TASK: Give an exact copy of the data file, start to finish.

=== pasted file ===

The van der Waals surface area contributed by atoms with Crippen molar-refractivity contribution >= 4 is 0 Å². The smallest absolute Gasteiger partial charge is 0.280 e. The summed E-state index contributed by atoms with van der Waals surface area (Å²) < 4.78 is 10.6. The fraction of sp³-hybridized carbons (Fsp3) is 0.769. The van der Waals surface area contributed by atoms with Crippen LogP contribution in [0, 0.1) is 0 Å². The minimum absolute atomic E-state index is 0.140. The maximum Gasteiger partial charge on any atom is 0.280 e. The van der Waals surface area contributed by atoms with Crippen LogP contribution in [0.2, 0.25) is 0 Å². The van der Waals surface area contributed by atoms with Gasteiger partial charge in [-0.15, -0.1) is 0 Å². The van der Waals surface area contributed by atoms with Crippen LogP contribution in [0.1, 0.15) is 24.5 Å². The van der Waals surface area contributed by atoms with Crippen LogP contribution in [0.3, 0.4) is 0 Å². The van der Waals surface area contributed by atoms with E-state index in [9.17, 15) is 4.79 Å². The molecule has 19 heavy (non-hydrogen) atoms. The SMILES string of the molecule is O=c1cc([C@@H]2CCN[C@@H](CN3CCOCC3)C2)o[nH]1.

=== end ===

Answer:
The van der Waals surface area contributed by atoms with Crippen molar-refractivity contribution >= 4 is 0 Å². The smallest absolute Gasteiger partial charge is 0.280 e. The summed E-state index contributed by atoms with van der Waals surface area (Å²) < 4.78 is 10.6. The fraction of sp³-hybridized carbons (Fsp3) is 0.769. The van der Waals surface area contributed by atoms with Crippen LogP contribution in [0, 0.1) is 0 Å². The minimum absolute atomic E-state index is 0.140. The maximum Gasteiger partial charge on any atom is 0.280 e. The van der Waals surface area contributed by atoms with Crippen LogP contribution in [0.2, 0.25) is 0 Å². The van der Waals surface area contributed by atoms with Gasteiger partial charge in [-0.15, -0.1) is 0 Å². The van der Waals surface area contributed by atoms with Crippen LogP contribution in [0.1, 0.15) is 24.5 Å². The van der Waals surface area contributed by atoms with Crippen LogP contribution in [0.3, 0.4) is 0 Å². The van der Waals surface area contributed by atoms with E-state index in [9.17, 15) is 4.79 Å². The molecule has 19 heavy (non-hydrogen) atoms. The SMILES string of the molecule is O=c1cc([C@@H]2CCN[C@@H](CN3CCOCC3)C2)o[nH]1.